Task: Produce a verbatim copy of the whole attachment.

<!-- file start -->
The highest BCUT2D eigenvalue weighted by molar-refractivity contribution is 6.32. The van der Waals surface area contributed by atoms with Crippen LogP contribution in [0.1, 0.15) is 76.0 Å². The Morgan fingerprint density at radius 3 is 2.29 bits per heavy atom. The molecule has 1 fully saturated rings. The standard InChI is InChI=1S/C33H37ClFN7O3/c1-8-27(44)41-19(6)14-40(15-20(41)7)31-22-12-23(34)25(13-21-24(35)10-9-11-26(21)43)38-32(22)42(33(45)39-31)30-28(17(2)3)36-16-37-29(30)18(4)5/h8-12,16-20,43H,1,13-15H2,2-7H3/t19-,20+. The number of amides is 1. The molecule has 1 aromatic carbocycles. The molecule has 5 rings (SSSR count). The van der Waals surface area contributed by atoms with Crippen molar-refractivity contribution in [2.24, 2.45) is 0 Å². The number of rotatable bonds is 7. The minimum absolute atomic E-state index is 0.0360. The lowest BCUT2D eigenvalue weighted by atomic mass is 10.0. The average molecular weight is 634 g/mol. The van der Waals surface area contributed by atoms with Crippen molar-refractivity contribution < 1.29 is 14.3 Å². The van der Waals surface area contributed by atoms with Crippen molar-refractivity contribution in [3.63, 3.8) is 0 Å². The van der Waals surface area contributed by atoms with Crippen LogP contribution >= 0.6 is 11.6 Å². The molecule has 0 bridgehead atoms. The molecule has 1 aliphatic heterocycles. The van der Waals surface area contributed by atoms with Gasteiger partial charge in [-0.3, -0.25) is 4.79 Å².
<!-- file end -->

The highest BCUT2D eigenvalue weighted by molar-refractivity contribution is 6.32. The van der Waals surface area contributed by atoms with Crippen LogP contribution in [0.1, 0.15) is 76.0 Å². The Morgan fingerprint density at radius 3 is 2.29 bits per heavy atom. The molecule has 1 fully saturated rings. The standard InChI is InChI=1S/C33H37ClFN7O3/c1-8-27(44)41-19(6)14-40(15-20(41)7)31-22-12-23(34)25(13-21-24(35)10-9-11-26(21)43)38-32(22)42(33(45)39-31)30-28(17(2)3)36-16-37-29(30)18(4)5/h8-12,16-20,43H,1,13-15H2,2-7H3/t19-,20+. The number of amides is 1. The molecule has 1 aromatic carbocycles. The molecule has 5 rings (SSSR count). The van der Waals surface area contributed by atoms with Crippen molar-refractivity contribution in [2.24, 2.45) is 0 Å². The number of rotatable bonds is 7. The minimum absolute atomic E-state index is 0.0360. The lowest BCUT2D eigenvalue weighted by atomic mass is 10.0. The average molecular weight is 634 g/mol. The van der Waals surface area contributed by atoms with Crippen molar-refractivity contribution < 1.29 is 14.3 Å². The van der Waals surface area contributed by atoms with Crippen molar-refractivity contribution in [3.63, 3.8) is 0 Å². The van der Waals surface area contributed by atoms with Crippen LogP contribution >= 0.6 is 11.6 Å². The molecule has 0 bridgehead atoms. The molecule has 1 aliphatic heterocycles. The van der Waals surface area contributed by atoms with Gasteiger partial charge in [-0.3, -0.25) is 4.79 Å².